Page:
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UNITED STATES v. LAWSON

July 17, 1972

UNITED STATES of America
v.
Eugene LAWSON et al.


Huyett, District Judge.


The opinion of the court was delivered by: HUYETT

Defendants were found guilty after trial by jury of conspiracy to receive, conceal, transport, and sell heroin in violation of the Federal narcotics laws, 21 U.S.C. § 174, 26 U.S.C. §§ 4704 (a), 4705 (a), 7237 (a), 7237 (b). *fn1" On November 4, 1971, trial on the three-count indictment commenced against six defendants *fn2" and on December 2, 1971, a jury returned a verdict of guilty against each defendant on all three counts. Each contended in post-trial motions that his motion for judgment of acquittal was erroneously denied at the conclusion of trial and that the verdict was contrary to the weight of the evidence. Alternatively, each sought a new trial because of events that occurred during trial. On June 19, 1972, argument was held on defendants' various post-trial motions. At the conclusion of argument all post-trial motions except Katherine Mayberry's motion for judgment of acquittal were denied. Her motion for judgment of acquittal was granted. The purpose of this Memorandum is to set forth in some detail the reasons for the ruling of the Court from the bench on June 19, 1972.

 MOTIONS FOR JUDGMENT OF ACQUITTAL

 Since the trial was rather lengthy, no attempt will be made to review all of the evidence offered by the Government to prove its case. A summary, however, of the evidence relied upon to dispose of the motions for acquittal follows.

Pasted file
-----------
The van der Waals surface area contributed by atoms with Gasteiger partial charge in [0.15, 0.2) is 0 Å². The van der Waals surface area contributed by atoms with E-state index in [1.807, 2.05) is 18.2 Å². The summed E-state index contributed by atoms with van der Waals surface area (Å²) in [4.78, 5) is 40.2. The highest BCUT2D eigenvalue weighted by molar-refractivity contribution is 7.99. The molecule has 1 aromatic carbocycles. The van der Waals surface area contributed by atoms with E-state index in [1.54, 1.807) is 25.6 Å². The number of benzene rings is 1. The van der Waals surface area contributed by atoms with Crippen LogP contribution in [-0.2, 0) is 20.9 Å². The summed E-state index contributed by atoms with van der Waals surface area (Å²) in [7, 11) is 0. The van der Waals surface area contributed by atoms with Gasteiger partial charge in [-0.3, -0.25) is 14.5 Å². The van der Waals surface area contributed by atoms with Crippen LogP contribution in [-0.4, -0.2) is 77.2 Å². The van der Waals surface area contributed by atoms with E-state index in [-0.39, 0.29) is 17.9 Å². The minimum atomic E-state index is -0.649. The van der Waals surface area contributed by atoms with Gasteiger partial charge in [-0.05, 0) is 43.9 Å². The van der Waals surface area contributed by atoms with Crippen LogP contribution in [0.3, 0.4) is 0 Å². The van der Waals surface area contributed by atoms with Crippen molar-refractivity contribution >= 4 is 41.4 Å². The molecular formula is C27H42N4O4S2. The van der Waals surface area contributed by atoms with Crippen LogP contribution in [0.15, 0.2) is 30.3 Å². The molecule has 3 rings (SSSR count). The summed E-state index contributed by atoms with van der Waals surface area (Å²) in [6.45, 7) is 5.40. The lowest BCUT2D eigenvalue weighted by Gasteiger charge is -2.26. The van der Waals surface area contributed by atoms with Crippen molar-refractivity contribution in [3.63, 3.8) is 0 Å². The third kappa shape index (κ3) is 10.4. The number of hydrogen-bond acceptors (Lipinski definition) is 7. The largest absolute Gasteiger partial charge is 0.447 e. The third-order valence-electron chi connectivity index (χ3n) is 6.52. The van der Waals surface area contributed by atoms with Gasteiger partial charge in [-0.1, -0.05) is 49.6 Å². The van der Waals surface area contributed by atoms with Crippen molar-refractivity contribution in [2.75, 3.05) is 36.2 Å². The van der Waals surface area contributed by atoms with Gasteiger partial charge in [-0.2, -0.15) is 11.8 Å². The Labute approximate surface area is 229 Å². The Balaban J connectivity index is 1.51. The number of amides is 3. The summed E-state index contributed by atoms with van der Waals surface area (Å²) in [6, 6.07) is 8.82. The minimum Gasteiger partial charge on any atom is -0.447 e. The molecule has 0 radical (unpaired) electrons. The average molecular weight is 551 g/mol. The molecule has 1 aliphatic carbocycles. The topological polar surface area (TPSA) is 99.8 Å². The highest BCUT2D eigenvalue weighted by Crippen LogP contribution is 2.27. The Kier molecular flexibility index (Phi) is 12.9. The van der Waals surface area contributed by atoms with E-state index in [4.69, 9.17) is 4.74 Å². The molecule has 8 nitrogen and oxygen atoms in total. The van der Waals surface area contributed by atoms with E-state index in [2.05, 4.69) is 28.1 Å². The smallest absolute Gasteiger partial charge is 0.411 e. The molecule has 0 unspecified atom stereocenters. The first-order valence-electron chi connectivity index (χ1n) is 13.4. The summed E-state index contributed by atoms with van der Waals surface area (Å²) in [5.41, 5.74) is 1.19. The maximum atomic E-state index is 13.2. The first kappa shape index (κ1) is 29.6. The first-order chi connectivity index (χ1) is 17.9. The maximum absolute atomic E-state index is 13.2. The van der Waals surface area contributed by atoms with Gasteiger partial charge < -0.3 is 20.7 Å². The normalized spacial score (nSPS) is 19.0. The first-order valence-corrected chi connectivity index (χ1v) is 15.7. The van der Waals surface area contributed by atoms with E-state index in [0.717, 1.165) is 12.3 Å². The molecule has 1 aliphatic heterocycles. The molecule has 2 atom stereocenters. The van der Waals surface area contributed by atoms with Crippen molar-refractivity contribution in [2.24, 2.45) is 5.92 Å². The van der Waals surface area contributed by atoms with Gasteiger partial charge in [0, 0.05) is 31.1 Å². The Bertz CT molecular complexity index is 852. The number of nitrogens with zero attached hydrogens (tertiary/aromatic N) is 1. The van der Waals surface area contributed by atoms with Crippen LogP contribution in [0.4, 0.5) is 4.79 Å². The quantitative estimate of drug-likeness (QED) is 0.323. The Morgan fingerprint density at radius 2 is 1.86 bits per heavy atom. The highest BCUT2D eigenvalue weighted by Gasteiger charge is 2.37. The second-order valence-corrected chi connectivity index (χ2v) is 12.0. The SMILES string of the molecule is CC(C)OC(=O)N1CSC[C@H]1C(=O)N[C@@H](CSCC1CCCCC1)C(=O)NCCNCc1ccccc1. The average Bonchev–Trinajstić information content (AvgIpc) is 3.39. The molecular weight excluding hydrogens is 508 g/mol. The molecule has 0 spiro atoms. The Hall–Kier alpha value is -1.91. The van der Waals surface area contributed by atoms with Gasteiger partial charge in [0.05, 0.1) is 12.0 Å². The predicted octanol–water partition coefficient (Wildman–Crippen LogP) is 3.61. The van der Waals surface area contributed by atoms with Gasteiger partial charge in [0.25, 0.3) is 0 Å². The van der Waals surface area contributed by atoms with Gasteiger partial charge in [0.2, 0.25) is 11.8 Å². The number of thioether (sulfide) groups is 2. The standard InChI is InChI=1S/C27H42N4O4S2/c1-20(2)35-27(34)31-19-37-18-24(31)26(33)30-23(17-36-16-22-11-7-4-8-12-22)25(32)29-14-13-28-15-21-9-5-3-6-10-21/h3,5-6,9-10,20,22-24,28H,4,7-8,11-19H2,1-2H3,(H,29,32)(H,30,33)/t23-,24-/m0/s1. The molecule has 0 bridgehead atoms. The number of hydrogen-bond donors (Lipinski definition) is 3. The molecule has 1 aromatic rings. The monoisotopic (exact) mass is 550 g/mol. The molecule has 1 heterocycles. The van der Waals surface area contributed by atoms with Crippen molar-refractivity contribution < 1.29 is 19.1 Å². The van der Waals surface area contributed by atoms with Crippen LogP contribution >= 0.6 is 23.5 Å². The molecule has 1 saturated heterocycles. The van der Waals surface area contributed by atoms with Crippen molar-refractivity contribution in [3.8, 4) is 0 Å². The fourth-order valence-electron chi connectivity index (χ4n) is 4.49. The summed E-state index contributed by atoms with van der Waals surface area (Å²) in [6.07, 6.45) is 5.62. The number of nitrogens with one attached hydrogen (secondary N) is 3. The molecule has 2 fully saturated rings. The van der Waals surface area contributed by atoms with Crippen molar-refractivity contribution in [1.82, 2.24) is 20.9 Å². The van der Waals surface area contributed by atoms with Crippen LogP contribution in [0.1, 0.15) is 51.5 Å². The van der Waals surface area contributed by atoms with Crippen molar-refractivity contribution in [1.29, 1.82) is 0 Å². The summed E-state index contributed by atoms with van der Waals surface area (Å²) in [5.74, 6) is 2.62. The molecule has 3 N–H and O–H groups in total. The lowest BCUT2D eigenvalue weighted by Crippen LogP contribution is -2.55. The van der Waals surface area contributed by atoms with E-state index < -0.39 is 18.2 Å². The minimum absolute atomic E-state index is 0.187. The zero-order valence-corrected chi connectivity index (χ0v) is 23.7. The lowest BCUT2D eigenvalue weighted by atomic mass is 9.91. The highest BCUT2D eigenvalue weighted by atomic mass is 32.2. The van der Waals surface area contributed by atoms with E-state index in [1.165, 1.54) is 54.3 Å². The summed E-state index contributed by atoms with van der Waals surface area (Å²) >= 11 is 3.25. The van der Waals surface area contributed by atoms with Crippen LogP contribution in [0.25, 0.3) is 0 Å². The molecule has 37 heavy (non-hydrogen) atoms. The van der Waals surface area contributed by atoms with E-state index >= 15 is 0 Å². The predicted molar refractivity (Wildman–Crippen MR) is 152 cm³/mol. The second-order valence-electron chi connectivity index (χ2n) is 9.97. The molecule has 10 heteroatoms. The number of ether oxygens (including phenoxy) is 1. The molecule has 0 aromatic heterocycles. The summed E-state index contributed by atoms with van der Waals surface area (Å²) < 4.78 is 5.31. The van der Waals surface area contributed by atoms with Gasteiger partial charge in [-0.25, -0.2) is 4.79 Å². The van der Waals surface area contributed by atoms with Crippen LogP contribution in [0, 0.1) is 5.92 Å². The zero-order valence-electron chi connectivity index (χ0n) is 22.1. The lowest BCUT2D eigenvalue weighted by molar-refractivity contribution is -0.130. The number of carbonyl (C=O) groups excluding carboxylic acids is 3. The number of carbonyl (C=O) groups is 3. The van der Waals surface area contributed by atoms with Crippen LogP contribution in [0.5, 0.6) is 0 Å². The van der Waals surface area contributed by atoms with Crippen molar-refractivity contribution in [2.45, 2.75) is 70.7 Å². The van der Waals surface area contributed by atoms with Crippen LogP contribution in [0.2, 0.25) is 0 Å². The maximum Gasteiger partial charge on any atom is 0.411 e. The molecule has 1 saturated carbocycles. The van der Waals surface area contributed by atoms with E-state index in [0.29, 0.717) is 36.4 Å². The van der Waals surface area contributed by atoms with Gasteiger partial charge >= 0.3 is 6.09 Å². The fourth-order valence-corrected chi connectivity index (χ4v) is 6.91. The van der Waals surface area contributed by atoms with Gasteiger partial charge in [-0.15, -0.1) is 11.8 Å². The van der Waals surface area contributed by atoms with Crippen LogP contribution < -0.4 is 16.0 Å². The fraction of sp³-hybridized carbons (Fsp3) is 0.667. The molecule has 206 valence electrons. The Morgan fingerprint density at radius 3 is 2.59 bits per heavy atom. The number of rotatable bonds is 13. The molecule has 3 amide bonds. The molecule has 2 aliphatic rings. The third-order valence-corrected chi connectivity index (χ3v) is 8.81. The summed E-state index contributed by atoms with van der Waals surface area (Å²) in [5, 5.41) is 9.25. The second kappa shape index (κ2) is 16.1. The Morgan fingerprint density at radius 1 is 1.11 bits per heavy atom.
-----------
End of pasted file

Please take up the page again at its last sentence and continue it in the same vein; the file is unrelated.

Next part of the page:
From the Government's explanation of the intercepted conversations and the related surveillance, the jury could reasonably conclude, and apparently did conclude, that:

 
(1) On April 30, 1970, Wilberta Lawson travelled by bus to Apartment 5, 146 W. 120th Street, in New York City to pick up an order of heroin and cocaine for Eugene Lawson.
 
(2) On the way home from New York City, Wilberta Lawson delivered a package of narcotics to the Philadelphia residence of Walter Meadows at 3:00 or 4:00 A.M. on May 1, 1970.
 
(3) Bernice Wilcox made similar pick-ups for Eugene Lawson.
 
(4) When arrested on October 2, 1970, Walter Meadows was in possession of two bags of heroin and had never been treated anywhere for addiction.
 
(5) In October, 1970, Eugene Lawson was attempting to purchase a kilogram of pure heroin from James Wright in New York City for approximately $27,000.
 
(6) On October 6, 1970, Eugene Lawson, under surveillance, visited an apartment at 146 W. 120th Street, New York City. He left the premises with several packages that he placed in the trunk of his car. Shortly thereafter he was followed onto the New Jersey Turnpike and arrested. Searches of his car and person uncovered substances that were subsequently identified as: (a) 30.9 grams of pure heroin; (b) 1.15 grams of a mixture of cocaine hydrochloride and sugar; and (c) twenty 1/4 ounce blocks of mannite, a substance used to adulterate heroin for street use.
 
(7) On October 6, 1970, a search was conducted of the premises of Apartment 5, 146 W. 120th Street, New York City. The narcotics and narcotic-related materials that were seized there can best be described as being of factory proportions. The heroin, cocaine, cutting or adulterating materials, scales and plastic bags that were seized were introduced as Government exhibits 11 through 32.
 
(8) On October 5, 1970, Willie J. Rhynes sent a $1200 money order for Eugene Lawson to the Western Union office in Philadelphia. The money order listed the sender as Willie R. Hynes. On October 5, 1970, a conversation between Rhynes and Eugene Lawson indicated that Lawson was going to pick up something for Rhynes the next day. It also indicated that since this was "the first time" Lawson wanted to personally show Rhynes "what to do". Although Rhynes testified that the $1200 was sent to Lawson for a legitimate business purpose, the totality of the circumstances ...

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